Vettel questions Red Bull tactics

Vettel lost out to team mate Webber on strategy

Vettel lost out to team mate Webber on strategy

Sebastian Vettel had doubts that Red Bull got his strategy right in the Turkish Grand Prix and made his displeasure plain in the post-race press conference.

And the team trod a fine line with the rule book by issuing a covert order to Vettel late in the race preventing him from overtaking team mate Mark Webber.

Vettel’s race was thrown into disarray when he ran wide on the first lap, letting Jenson Button into the lead.

That left the team searching for a way to get around the Brawn and they elected to use a three-stop strategy to do it. That rested on Vettel overtaking Button on the track – which didn’t happen – and the further time loss relegated Vettel to third behind team mate Webber.

In many ways, this was a repeat of what happened to Rubens Barrichello at Spain, when a three-stop strategy dropped him from first to second behind team mate Button.

In the closing stages of the race Vettel quickly closed in on Webber, cutting his lead to a little over a second. This reality was contradicted by the team, who told Vettel that Webber was quicker:

Mark is faster, mark is faster. Sebastian: save your car, save your car. Mark is faster.

The sub-text to the message was unmistakeable – Vettel was being ordered not to overtake Webber.

Most F1 fans have an opinion about whether team orders like this are good for the sport or not. But Horner muddied the water further immediately after the race by insisting “the pace was identical”. He added that, with new engines in the RB5s, they wanted to take the opportunity to preserve them.

After what happened to McLaren at Australia, he might want to take more care about offering a consistent explanation for what happened – and not picking a version of events so obviously at odds with the facts. Here’s how his drivers’ lap times compared after Vettel completed his final pit stop:

Sebastian Vettel and Mark Webber's lap times (click to enlarge)

Sebastian Vettel and Mark Webber's lap times (click to enlarge)

After the race Vettel was more concerned about the strategy mistake:

I was quite surprised we stayed on a three-stop strategy at the first pit stop. From what we had discussed before the race, if we found ourself behind Jenson it made no sense to stay on a three-stop.

Vettel stuck to the team’s version of events regarding the Webber instruction:

They didn’t really say not to pass Mark. I got the message ‘Mark is faster than you’. I thought I better keep this one for myself.

There seems little doubt that Red Bull got Vettel’s strategy wrong. But was ordering him not to pass Webber the right thing to do?

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77 comments on Vettel questions Red Bull tactics

  1. Tom said on 8th June 2009, 9:04

    i think vettel still makes too many rooke errors and it would have been stupid for rbr to let him have a dig ar webber in the final laps. seb stuffed his race up on the fist lap and should just accept that and move on. dont blame the team. besides, webber’s had enough stradegy woes in the pass. good to see him being favoured.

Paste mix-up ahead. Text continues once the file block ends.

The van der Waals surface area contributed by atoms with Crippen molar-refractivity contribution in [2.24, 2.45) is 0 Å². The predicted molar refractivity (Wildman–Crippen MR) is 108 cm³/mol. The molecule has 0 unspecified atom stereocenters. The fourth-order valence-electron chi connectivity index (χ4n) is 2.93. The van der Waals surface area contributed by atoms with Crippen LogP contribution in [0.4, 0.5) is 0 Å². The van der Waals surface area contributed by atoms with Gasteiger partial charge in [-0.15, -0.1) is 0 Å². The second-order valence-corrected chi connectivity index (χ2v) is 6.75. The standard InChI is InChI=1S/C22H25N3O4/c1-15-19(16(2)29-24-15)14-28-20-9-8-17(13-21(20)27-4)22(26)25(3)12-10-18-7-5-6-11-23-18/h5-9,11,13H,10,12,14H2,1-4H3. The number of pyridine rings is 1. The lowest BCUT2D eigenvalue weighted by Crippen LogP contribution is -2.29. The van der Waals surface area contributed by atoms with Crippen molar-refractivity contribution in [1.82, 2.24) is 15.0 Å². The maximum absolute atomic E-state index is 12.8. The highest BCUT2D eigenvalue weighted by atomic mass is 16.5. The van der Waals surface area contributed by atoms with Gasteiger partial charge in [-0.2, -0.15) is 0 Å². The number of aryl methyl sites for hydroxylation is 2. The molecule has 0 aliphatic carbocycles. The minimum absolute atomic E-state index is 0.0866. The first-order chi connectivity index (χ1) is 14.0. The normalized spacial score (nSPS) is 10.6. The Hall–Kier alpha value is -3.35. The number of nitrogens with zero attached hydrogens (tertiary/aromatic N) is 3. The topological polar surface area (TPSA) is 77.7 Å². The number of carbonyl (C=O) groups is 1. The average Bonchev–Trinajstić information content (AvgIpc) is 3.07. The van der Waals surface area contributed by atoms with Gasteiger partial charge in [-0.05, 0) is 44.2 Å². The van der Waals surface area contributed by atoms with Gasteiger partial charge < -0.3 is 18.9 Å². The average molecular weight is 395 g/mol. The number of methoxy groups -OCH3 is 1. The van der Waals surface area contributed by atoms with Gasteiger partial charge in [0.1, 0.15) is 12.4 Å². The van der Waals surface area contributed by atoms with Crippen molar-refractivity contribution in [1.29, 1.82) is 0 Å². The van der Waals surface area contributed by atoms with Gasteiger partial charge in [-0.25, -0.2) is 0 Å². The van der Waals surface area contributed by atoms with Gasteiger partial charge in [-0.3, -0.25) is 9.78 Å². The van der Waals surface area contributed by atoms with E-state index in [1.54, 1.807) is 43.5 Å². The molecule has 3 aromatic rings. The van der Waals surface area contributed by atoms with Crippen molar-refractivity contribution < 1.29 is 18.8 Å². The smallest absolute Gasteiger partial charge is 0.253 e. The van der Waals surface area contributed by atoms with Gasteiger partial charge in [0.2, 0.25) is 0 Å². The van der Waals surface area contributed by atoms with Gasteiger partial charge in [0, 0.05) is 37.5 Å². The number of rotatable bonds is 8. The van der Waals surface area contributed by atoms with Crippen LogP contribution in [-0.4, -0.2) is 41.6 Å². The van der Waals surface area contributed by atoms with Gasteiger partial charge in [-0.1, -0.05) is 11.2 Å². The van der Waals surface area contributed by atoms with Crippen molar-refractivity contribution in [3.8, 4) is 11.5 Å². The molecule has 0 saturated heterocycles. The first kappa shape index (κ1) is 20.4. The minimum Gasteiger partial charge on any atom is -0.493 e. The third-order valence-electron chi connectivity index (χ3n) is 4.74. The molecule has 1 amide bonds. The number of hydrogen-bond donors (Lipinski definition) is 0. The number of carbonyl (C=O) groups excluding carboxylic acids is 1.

2. Chaz said on 8th June 2009, 9:14

    Vettel was not a happy bunny after the race thats for sure. I like to think that like with Button’s experience in preventing Vettel passing him, Webber would have been just as tactful at keeping Vettel at bay, that is if the team orders were not put into play, and it sure would have been nice to see that scrap…

  3. Too Bad said on 8th June 2009, 9:17

    i think that Vettel should have started on the soft option tyres right from the start of the race since the team were already planning to get him in on lap 15, which is pretty early in the race. Vettel has not had a problem with the soft tyres ( the Monaco one was the super soft btw ).
    i think it was bearing on the impossible for Red Bull to think that Vettel could run away with their car, which was inferior, or at best, on par with the Brawn cars. i think that Button could have gone past Vettel anyway without Vettel’s mistake since his Brawn was way faster than the Red Bull. Granted that Vettel should have been more aggressive to past Button on the 2nd stint, it would not have changed the end result as it is not probable that the Red Bull car could work out a big enough gap against Brawn to take in 1 more pit stop.

    Schumacher could pull off such amazing stints because he had a car that was far more superior than his competitors, and of course, he was a great and very experienced driver.

    The way i see it, the race had already been lost even before it even started.

  4. PJA said on 8th June 2009, 12:59

    Although Red Bull got the strategy wrong by not changing to a two stopper after Button took the lead on the opening lap, they were right to tell Vettel not to pass Webber.

    If they were racing for position both Webber and Vettel would have been pushing the car to the limit and as Vettel showed earlier he couldn’t pass Button even when he closed on him quickly, so there was no guarantee he would even of been able to get past Webber.

  5. Brian said on 8th June 2009, 20:23

    Vettel is my fav driver but in this case he has no one to blame but himself. It was his mistake that messed up his race.
    Yes, Red Bull’s strategy may have made it hard to swallow, but he made the initial mistake.
    I lost valuable points in my pool because of him, but he is young and will make mistakes.
    Red Bull got both cars home safely, and that is all that really matters.
    Vettel will get over this and be ready for the next race. It would be great to see him win in Britain!

  6. Dane said on 9th June 2009, 0:50

    There is no way that Vettel would have been able to pass Webber for 2nd

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